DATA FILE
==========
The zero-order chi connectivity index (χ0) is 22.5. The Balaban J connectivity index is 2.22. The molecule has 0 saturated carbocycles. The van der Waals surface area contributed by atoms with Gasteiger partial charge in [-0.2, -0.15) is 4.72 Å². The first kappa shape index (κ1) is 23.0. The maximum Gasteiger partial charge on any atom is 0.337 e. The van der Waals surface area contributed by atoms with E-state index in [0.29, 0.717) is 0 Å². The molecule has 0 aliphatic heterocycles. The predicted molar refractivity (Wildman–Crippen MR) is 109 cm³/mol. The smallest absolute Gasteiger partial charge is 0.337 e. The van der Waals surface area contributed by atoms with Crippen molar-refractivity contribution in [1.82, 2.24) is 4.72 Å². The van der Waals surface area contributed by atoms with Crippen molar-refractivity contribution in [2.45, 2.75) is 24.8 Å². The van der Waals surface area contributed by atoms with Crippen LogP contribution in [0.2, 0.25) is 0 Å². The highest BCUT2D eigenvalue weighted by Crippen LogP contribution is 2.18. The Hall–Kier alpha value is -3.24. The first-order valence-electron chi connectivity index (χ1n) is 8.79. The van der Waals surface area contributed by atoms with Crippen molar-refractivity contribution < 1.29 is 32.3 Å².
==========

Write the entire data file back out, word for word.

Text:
The zero-order chi connectivity index (χ0) is 22.5. The Balaban J connectivity index is 2.22. The molecule has 0 saturated carbocycles. The van der Waals surface area contributed by atoms with Gasteiger partial charge in [-0.2, -0.15) is 4.72 Å². The first kappa shape index (κ1) is 23.0. The maximum Gasteiger partial charge on any atom is 0.337 e. The van der Waals surface area contributed by atoms with E-state index in [0.29, 0.717) is 0 Å². The molecule has 0 aliphatic heterocycles. The predicted molar refractivity (Wildman–Crippen MR) is 109 cm³/mol. The smallest absolute Gasteiger partial charge is 0.337 e. The van der Waals surface area contributed by atoms with Crippen molar-refractivity contribution in [1.82, 2.24) is 4.72 Å². The van der Waals surface area contributed by atoms with Crippen molar-refractivity contribution in [2.45, 2.75) is 24.8 Å². The van der Waals surface area contributed by atoms with Crippen LogP contribution in [0.2, 0.25) is 0 Å². The highest BCUT2D eigenvalue weighted by Crippen LogP contribution is 2.18. The Hall–Kier alpha value is -3.24. The first-order valence-electron chi connectivity index (χ1n) is 8.79. The van der Waals surface area contributed by atoms with Crippen molar-refractivity contribution < 1.29 is 32.3 Å².